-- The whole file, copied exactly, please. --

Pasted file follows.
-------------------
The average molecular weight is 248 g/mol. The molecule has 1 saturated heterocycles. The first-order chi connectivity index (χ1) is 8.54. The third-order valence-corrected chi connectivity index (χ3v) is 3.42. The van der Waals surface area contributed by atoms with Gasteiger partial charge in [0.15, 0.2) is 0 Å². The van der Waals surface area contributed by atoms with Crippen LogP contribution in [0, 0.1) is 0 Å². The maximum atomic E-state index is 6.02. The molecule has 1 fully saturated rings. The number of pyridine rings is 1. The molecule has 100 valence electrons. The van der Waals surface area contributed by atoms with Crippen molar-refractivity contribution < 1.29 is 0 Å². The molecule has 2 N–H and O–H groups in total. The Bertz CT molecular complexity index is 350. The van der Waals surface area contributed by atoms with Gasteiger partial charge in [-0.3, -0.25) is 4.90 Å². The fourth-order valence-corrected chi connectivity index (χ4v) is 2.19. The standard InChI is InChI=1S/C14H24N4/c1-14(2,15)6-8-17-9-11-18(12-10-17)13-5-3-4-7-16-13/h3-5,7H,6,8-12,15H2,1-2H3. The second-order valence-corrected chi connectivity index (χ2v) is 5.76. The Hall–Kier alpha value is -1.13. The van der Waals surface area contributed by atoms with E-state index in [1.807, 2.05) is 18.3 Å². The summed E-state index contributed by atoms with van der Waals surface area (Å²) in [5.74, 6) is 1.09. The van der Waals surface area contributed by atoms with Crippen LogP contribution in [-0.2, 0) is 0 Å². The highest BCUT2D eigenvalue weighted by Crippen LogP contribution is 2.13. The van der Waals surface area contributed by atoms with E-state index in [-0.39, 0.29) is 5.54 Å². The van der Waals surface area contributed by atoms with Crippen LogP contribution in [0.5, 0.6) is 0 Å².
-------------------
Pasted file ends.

The average molecular weight is 248 g/mol. The molecule has 1 saturated heterocycles. The first-order chi connectivity index (χ1) is 8.54. The third-order valence-corrected chi connectivity index (χ3v) is 3.42. The van der Waals surface area contributed by atoms with Gasteiger partial charge in [0.15, 0.2) is 0 Å². The van der Waals surface area contributed by atoms with Crippen LogP contribution in [0, 0.1) is 0 Å². The maximum atomic E-state index is 6.02. The molecule has 1 fully saturated rings. The number of pyridine rings is 1. The molecule has 100 valence electrons. The van der Waals surface area contributed by atoms with Crippen molar-refractivity contribution < 1.29 is 0 Å². The molecule has 2 N–H and O–H groups in total. The Bertz CT molecular complexity index is 350. The van der Waals surface area contributed by atoms with Gasteiger partial charge in [-0.3, -0.25) is 4.90 Å². The fourth-order valence-corrected chi connectivity index (χ4v) is 2.19. The standard InChI is InChI=1S/C14H24N4/c1-14(2,15)6-8-17-9-11-18(12-10-17)13-5-3-4-7-16-13/h3-5,7H,6,8-12,15H2,1-2H3. The second-order valence-corrected chi connectivity index (χ2v) is 5.76. The Hall–Kier alpha value is -1.13. The van der Waals surface area contributed by atoms with E-state index in [1.807, 2.05) is 18.3 Å². The summed E-state index contributed by atoms with van der Waals surface area (Å²) in [5.74, 6) is 1.09. The van der Waals surface area contributed by atoms with Crippen LogP contribution in [-0.2, 0) is 0 Å². The highest BCUT2D eigenvalue weighted by Crippen LogP contribution is 2.13. The van der Waals surface area contributed by atoms with E-state index in [-0.39, 0.29) is 5.54 Å². The van der Waals surface area contributed by atoms with Crippen LogP contribution in [0.5, 0.6) is 0 Å².